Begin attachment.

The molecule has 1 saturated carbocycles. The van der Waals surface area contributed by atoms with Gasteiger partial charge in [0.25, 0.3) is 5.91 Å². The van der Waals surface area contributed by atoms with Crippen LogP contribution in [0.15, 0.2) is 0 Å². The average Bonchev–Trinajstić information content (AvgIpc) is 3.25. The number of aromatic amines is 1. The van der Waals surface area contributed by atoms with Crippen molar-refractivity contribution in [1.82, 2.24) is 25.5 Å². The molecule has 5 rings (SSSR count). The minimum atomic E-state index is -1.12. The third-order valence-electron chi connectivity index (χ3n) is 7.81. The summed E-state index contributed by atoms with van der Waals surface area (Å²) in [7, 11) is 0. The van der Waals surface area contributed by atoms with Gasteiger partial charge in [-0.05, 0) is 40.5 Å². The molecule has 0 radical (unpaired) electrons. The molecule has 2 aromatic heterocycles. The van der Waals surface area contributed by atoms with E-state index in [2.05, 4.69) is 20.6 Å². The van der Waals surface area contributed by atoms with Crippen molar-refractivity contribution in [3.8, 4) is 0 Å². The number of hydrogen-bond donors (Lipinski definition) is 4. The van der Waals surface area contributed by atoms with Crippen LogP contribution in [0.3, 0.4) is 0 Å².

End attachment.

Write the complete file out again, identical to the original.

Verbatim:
The molecule has 1 saturated carbocycles. The van der Waals surface area contributed by atoms with Gasteiger partial charge in [0.25, 0.3) is 5.91 Å². The van der Waals surface area contributed by atoms with Crippen LogP contribution in [0.15, 0.2) is 0 Å². The average Bonchev–Trinajstić information content (AvgIpc) is 3.25. The number of aromatic amines is 1. The van der Waals surface area contributed by atoms with Crippen molar-refractivity contribution in [1.82, 2.24) is 25.5 Å². The molecule has 5 rings (SSSR count). The minimum atomic E-state index is -1.12. The third-order valence-electron chi connectivity index (χ3n) is 7.81. The summed E-state index contributed by atoms with van der Waals surface area (Å²) in [7, 11) is 0. The van der Waals surface area contributed by atoms with Gasteiger partial charge in [-0.05, 0) is 40.5 Å². The molecule has 0 radical (unpaired) electrons. The molecule has 2 aromatic heterocycles. The van der Waals surface area contributed by atoms with E-state index in [2.05, 4.69) is 20.6 Å². The van der Waals surface area contributed by atoms with Crippen molar-refractivity contribution in [3.8, 4) is 0 Å². The number of hydrogen-bond donors (Lipinski definition) is 4. The van der Waals surface area contributed by atoms with Crippen LogP contribution in [0.3, 0.4) is 0 Å².